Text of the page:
Idylls of the Queen – Phyllis Ann Karr

Thoroughly enjoyable Arthurian mystery, treating the same episode in Malory as Dark Jenny, which I reviewed for Ideomancer. That is, the poisoning of Sir Patrise and the false accusation against Guenevere, which makes for a good mystery framework. The authors take rather different approaches, though– Dark Jenny features an original character from an ongoing series, while Idylls of the Queen rehabilitates Sir Kay, Arthur’s foster-brother, making him a hero in his own right. idylls_of_the_queen

I picked up this book to scratch my “sympathetic Mordred” itch– my copy of The Winter Prince is out of state. Mordred is a major supporting character, like Kay trying to solve the mystery of who poisoned Sir Patrise, as it is suspected that the poison was aimed at his brother Gawain. This Mordred is sarcastic, infuriating, sharp-witted enough, loyal to his mother, and tormented by the knowledge that he is prophesied to be the downfall of Camelot. This makes him suicidal, but as by medieval standards a suicide damned his soul, he mostly tries to get other people to kill him. His humor, and Kay’s skeptical narration, stop his character from being weighed down by angst.

So it scratched the Mordred itch, but this book also dug up my Gawain feelings from way back when I read Sir Gawaine and the Green Knight– which is clearly an influence on this portrayal of Gawain. He’s far from perfect, but he’s honorable to a fault.

And what of Kay, the main character? He’s pragmatic, being a seneschal and not much of a fighter (in fact, he loses the climactic fight with the bad guy). He’s the guy who makes sure everyone gets fed, not the guy who goes off on quests, and he has a cynical attitude towards glory-seeking. Oh, and he’s desperately in love with Guenevere– which accounts for his bitterness towards Lancelot, who is Sir Not Appearing in this Book. Kay’s a fun narrator, but I found my sympathies more deeply engaged by the Orkney brothers. The emotional climax of the book is when Kay gathers the brothers together and makes them face some unpleasant truths.

The book bogs down for a bit in the middle, when they’re visiting Morgan le Fay, and also the villains tend to be unsympathetic from the get-go– both sanctimonious in different ways. But those are minor flaws, as the novel picks up towards the end and repays the investment. At the end of the book, I was only sad there wasn’t more.

No Human Hands to Touch (short story in Sirens and Other Demon Lovers) – Elizabeth Wein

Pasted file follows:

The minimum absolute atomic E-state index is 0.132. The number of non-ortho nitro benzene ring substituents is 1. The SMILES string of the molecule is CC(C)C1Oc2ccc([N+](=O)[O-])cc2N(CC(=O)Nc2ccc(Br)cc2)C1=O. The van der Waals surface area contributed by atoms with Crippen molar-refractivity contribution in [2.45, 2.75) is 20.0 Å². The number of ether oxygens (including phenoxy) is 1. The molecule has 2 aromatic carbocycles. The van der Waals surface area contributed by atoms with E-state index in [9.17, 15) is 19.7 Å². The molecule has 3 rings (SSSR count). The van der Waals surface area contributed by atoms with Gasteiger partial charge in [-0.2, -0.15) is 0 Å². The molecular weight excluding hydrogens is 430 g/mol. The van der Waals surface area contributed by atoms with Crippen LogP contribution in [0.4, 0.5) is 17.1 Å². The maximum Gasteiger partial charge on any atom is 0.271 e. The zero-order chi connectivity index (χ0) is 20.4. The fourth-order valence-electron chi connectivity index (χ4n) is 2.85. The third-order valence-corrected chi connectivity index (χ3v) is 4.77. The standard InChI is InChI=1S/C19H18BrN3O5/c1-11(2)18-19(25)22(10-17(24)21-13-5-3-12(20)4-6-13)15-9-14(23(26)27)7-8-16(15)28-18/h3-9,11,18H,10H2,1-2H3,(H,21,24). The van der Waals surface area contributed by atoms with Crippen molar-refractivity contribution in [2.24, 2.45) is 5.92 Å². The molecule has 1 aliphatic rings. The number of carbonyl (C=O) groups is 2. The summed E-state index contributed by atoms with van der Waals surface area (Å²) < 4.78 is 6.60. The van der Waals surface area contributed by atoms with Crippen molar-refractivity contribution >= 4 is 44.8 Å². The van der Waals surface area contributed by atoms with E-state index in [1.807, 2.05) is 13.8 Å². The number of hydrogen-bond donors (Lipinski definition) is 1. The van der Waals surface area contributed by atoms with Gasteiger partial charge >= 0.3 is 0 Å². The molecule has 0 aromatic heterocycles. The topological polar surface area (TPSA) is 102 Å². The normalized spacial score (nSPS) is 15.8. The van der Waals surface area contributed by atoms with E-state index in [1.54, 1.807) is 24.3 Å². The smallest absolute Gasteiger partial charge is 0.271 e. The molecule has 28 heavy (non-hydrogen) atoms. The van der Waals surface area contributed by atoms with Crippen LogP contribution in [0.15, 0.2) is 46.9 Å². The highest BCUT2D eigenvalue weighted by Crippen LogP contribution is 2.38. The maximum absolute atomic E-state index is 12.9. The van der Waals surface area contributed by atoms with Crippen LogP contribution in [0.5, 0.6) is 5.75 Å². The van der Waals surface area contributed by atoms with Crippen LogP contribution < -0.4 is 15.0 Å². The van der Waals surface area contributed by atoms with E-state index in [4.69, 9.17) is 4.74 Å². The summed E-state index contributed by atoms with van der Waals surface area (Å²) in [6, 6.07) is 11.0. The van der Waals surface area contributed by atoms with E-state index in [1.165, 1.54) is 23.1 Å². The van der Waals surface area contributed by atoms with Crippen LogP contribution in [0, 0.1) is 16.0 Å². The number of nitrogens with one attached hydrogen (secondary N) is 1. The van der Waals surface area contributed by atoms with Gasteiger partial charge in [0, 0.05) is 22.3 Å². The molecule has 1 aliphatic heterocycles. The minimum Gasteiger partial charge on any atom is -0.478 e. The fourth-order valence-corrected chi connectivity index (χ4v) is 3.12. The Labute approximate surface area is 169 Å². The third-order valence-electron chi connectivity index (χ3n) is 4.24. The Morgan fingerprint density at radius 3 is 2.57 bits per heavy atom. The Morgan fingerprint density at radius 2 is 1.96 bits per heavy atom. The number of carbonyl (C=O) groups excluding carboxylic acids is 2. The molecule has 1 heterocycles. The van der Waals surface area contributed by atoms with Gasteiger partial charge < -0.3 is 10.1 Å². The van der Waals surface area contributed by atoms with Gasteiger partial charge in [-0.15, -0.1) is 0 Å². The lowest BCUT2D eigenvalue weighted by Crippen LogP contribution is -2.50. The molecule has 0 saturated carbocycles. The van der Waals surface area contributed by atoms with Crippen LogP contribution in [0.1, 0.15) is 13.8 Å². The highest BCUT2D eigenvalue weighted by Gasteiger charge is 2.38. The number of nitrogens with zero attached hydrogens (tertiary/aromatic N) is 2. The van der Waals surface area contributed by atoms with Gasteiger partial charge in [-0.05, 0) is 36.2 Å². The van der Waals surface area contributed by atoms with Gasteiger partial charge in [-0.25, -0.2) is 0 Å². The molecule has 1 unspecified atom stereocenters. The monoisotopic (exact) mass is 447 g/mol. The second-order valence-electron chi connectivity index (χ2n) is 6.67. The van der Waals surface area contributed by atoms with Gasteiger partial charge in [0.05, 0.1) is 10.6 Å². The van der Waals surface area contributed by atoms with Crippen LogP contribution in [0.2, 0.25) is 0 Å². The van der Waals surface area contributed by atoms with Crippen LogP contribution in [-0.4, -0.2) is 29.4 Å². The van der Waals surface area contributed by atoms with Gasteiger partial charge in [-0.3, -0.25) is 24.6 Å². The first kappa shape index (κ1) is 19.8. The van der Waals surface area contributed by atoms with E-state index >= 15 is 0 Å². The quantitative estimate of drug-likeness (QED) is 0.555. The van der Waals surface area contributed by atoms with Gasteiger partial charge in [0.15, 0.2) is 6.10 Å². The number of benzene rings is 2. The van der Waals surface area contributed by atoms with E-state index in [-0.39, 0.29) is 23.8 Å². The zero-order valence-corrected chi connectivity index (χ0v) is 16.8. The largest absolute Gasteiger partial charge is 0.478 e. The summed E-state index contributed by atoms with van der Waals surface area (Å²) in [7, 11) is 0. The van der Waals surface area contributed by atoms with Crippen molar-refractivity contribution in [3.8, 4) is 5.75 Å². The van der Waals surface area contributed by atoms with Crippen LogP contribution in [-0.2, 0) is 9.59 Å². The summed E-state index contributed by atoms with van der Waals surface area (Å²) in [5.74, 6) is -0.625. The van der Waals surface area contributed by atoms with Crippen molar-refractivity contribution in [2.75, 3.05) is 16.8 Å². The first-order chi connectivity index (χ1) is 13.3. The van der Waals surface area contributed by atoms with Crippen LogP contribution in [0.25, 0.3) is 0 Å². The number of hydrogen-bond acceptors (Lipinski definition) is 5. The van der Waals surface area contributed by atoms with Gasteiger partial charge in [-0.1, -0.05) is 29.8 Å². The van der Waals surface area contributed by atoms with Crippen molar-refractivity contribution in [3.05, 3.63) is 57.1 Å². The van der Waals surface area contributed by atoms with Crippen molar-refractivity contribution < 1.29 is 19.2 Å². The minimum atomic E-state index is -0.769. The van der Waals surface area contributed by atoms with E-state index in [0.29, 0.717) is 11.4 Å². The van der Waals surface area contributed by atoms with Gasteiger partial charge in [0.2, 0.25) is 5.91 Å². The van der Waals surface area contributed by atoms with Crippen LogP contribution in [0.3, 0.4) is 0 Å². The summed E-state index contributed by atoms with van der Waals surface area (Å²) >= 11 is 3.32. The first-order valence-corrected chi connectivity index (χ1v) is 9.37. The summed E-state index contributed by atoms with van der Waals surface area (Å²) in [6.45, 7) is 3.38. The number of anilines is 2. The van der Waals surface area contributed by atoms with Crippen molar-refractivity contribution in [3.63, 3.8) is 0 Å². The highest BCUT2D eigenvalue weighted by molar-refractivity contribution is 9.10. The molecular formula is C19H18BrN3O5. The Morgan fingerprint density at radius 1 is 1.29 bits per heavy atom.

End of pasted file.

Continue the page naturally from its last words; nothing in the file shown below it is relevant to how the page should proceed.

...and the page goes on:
‘Medraut,’ I murmured, ‘Do not call me Jocasta, or I will let you borrow my brooches…’

Have this story (published in “Sirens and Other Daemon Lovers,” available as an ebook) on hand immediately after reading The Winter Prince (which I highly recommend you do!). Told from the point of view of the antagonist Morgause, it fills in some of the protagonist Medraut’s backstory, which is darkly hinted at in the book. It shares an amazing atmosphere with the book which isn’t apparent in the sequels: It’s full of tension, self-destructive pride, defiance, messed-up family relationships, cruelty, and loneliness.

His lips curled back, barely, and he croaked at me, ‘I do not need your brooches.’

The Winter Prince – Elizabeth Wein

“‘Have you ever loved anything?’

‘Yes. Yes. All the wrong things. The hunt, and darkness, and winter, and you, Godmother.'”
This is a book I wish I had written.

It is a first novel, and cool and sharp and glittering, like a heavy, hanging icicle. It is very dark, with just enough hints of the backstory to let you fill the rest in for yourself.

It is an Arthurian retelling, focused on Mordred, in a version in which Arthur has legitimate heirs.

The narrator, Medraut, is complicated and brave and oh-so-fallible, like his siblings and father, the other central characters. He addresses his narration to his mother-and-aunt Morgause, who is terrifying- sadistic and false and capable of cutting to the bone.

The ending departed slightly from the subtlety of the rest of the book, spelling out the epiphany, but that’s a minor complaint. The voice is intense, deliberate, engrossing.

The Winter Prince is a short read, just over 200 pages, and a brilliant one. There are sequels, but they branch out further from the Arthurian setting and don’t seem as good. This one stands alone, and is a masterpiece.